These claims we are leveling against insurance carriers are not new. Nor is it the first article that details the insurance denial disaster. On their website, Aetna writes that they use the American Society of Addiction Medicine’s (ASAM – full disclosure: Mr. Greenagel is an associate member) criteria, which states that the proper level of care is “the least intensive, but safe, level of care.” This ambiguous wording is open to interpretation and is used as a shield to defend insurance companies against claims that they are denying proper coverage. Unfortunately, this vague wording and loose criteria are taken from a medical professional organization and is legal for the insurance companies to use in this way.
Patricia Rogers’s experience was similar to Ed Brazzell’s, but with a far more devastating outcome. She had Horizon Blue Cross/Blue Shield of NJ and experienced denials for her son at least three times in 2010. She paid out of pocket costs and unpaid claims of over $60,000. She wrote about her experience:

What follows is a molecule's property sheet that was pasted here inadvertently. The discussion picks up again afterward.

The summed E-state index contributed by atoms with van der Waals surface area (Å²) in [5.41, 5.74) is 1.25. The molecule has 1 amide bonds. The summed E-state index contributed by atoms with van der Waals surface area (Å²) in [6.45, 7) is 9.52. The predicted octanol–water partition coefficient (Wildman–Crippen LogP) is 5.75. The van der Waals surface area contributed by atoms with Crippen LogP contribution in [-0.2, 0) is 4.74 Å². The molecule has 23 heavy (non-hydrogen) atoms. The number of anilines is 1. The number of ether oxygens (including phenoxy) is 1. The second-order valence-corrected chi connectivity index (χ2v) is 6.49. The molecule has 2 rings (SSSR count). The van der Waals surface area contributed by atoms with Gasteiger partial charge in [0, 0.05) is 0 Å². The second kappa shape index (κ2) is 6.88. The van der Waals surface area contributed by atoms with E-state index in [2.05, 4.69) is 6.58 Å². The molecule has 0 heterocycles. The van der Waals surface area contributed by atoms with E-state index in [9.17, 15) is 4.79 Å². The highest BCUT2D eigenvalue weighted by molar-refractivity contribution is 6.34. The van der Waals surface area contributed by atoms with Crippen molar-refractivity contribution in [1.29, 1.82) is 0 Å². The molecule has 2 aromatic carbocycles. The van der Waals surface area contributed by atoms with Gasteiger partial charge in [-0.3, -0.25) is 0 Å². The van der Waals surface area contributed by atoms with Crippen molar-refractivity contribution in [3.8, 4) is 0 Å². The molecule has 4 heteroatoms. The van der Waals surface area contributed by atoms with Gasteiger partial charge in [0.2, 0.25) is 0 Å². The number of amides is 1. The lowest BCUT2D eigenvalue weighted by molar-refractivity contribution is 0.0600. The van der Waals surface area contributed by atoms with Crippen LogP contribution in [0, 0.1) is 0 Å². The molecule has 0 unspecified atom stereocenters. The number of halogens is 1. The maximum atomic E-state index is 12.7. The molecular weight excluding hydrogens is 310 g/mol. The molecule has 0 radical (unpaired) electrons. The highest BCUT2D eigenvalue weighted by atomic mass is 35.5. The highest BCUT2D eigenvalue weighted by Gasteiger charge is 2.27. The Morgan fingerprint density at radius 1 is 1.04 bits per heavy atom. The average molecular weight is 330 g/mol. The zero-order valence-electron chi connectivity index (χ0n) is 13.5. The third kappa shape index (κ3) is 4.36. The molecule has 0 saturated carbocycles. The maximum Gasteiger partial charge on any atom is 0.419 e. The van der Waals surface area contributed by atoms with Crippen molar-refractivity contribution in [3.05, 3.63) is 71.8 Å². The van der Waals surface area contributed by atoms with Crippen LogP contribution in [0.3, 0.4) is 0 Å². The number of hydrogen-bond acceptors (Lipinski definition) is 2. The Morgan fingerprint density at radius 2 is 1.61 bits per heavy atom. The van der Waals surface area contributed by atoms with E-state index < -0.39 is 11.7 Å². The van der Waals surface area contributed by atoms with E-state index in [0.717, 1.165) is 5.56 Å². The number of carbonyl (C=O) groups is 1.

We found out about my son’s addiction over the holidays in 2009. He was using alcohol, marijuana and heroin. We tried to get him to willingly go to treatment. He refused and eventually ended up in Union County Jail. He agreed to go to a treatment facility, but insurance at the time would only approve IOP but through some grace of God he was able to live at a facility in Florida (and it was only considered IOP through insurance – the Florida Model). That was the first of many rehabs my son attended, along with many detoxes and halfway houses. He was considered to be dually diagnosed with mental illness as well. Over the course of his fight with this chronic medical illness and he was denied treatment too many times for me to remember. There were also times where his treatment was cut short and I gladly paid out of pocket for his care. His fight ended on May 27, 2011, when he died from this chronic medical illness.